It’s not all fun and games for Peter Bjorn and John, even if a sugary current does run through most of the band’s past music. After all, breezy indie-pop hits like “Young Folks” don’t exactly inspire tears, with their laid-back beats and whistling, and it’s hard to listen to the lonely sentiments of a talking painting in “Blue Period Picasso” without smiling — no matter how bummed the piece of art is about being stuck to a wall. Even the melancholy lyrics of Writer’s Block’s “Let’s Call it Off” are overshadowed by bliss, as the story of a prematurely failed relationship is no match for the song’s clapping and bouncy beat. Still, the Swedish trio is capable of writing music with touches of pain and heartache, even deeper than a piece of art whose “solitude is bringing (it) down.”

Peter Bjorn and John

Gimme Some
Startime

Gimme Some is proof of the band’s edgy potential. While many of the tracks are coated in sweetness, their lyrics and styles reveal a darker side we haven’t yet seen from the musicians, as they are more serious than was shown by the angsty verses about fading smiles and holding hands in “Teen Love.”

It’s easy to be fooled by the opening track’s peppy front, but feelings of misfortune brew beneath the energetic guitars and melodic chorus on the surface of “Tomorrow Has To Wait.” Unlike past PB&J work, the song’s darker tones stand out from its upbeat sound. Somber lyrics poke through even its most vibrant drum beats, honest and bold as they chant, “I don’t think that you are sorry for what you did.” The contrast between the happy sound and not-so-positive lyrics is daring, but it works: Instead of detracting from the song’s meaning, the cheerful instruments emphasize the crappy state of the vocalist’s love life.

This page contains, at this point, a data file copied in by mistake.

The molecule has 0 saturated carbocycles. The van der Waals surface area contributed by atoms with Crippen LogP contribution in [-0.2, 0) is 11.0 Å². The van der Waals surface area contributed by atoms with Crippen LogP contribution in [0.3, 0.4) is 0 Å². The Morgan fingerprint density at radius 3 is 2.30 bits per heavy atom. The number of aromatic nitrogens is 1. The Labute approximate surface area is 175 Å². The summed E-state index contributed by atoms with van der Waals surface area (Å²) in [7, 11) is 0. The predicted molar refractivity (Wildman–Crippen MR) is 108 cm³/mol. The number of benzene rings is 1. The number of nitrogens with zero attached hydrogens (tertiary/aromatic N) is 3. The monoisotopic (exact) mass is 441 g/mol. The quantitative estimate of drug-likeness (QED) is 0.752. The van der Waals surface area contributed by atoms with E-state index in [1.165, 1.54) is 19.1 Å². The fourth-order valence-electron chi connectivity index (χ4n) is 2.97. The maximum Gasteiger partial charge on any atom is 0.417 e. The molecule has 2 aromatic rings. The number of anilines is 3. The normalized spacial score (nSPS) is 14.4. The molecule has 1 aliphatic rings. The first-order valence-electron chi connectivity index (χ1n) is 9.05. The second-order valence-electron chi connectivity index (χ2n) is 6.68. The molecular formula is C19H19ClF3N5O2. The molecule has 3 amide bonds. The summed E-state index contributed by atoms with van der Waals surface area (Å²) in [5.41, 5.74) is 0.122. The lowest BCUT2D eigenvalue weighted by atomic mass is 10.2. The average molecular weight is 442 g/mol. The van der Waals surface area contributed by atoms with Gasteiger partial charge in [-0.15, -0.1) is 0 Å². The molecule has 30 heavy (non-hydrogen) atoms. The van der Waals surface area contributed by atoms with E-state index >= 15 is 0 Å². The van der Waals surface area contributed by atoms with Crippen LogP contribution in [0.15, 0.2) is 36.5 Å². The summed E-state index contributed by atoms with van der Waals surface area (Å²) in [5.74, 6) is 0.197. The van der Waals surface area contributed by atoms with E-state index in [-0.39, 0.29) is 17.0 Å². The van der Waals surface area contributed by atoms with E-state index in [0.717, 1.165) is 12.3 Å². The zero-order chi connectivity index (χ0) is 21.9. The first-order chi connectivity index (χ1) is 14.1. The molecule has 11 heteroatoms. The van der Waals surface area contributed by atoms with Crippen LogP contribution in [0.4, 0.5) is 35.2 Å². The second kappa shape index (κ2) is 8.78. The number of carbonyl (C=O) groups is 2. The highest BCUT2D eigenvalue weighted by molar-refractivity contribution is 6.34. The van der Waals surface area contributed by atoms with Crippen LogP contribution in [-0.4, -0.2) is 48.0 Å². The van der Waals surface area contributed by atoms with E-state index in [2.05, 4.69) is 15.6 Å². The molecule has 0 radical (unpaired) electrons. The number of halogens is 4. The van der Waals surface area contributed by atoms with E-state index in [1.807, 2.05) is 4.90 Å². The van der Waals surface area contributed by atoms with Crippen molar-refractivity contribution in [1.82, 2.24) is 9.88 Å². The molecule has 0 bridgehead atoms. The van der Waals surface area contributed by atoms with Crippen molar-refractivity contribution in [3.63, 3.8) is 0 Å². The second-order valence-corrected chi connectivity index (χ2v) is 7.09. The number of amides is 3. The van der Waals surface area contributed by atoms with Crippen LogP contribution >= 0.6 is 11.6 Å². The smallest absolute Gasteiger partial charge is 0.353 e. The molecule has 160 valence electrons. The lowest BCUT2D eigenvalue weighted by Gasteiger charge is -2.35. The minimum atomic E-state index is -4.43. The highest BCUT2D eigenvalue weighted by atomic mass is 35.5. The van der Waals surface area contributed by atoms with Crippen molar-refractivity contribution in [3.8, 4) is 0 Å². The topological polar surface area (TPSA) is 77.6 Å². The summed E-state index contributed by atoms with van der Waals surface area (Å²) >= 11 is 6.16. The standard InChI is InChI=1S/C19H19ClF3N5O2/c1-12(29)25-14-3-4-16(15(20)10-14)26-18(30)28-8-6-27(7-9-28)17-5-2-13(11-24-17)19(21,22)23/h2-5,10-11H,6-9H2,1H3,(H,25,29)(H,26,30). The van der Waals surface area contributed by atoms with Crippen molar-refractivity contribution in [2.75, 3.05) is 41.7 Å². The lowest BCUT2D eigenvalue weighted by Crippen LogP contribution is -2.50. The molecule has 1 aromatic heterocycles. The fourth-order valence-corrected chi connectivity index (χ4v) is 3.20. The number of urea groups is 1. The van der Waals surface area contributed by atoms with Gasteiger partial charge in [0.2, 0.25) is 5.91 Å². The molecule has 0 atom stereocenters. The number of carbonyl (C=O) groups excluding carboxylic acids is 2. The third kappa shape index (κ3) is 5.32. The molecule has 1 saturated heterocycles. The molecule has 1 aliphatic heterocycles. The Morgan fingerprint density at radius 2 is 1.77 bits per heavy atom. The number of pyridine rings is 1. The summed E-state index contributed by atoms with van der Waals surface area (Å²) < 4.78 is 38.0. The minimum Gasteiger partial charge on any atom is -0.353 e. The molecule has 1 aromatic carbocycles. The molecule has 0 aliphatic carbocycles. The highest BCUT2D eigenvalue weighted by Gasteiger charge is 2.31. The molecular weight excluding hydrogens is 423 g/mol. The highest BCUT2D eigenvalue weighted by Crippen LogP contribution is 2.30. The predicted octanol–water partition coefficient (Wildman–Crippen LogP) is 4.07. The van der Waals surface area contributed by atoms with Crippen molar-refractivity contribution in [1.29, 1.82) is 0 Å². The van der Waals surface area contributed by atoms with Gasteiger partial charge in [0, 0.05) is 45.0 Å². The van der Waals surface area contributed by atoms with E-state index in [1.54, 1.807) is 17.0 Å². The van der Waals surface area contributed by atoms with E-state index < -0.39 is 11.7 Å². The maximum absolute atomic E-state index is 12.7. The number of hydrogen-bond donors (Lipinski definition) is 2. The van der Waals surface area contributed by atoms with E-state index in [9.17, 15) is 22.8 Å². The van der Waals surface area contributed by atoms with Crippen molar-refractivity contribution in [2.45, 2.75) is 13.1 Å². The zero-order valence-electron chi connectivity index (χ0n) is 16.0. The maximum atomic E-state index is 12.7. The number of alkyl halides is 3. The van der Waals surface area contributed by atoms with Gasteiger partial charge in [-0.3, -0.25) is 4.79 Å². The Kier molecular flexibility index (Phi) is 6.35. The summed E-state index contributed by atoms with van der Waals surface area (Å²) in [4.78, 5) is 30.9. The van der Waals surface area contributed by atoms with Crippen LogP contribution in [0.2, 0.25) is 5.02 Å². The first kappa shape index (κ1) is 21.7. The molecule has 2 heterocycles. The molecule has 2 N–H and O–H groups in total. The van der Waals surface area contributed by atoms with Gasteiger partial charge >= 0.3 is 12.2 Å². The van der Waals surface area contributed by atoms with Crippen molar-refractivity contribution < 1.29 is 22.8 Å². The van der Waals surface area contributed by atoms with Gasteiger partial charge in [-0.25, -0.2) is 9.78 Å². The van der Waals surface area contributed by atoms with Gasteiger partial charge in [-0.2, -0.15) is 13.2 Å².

Even songs with cowbell and clapping aren’t free from the album’s thoughtful hues. “Second Chance” bubbles with energy and funk, but its springy instrumentals are clouded with gloom as the vocalist describes a person whose perfect world is crumbling. The track is rich in emotion and honesty, despite its lively sound and addictive energy.

PB&J’s mature messages shine when they’re surrounded by blissful beats, but things get murkier in songs that were written to sound serious. “Black Book” is one of these failed attempts: The track may be about political problems in Sweden, but the grown-up meaning is all but lost in its pseudo-punk style. Raw guitars and distorted vocals are more unnatural and distracting than thought provoking, putting the song on the same level as a teenage garage band. Sure, there are plenty of hormones and critiques of “the man,” but it’s impossible to take seriously.

Peter Bjorn and John have come a long way since their easy days of bongo beats and whistling. Despite a few punk hiccups, Gimme Some delivers the richness and maturity we’ve been waiting to hear from the Swedish trio. It’s a welcomed transition into adulthood for a band that’s been around since the late ’90s — hey, the guys couldn’t stay “young folks” forever.

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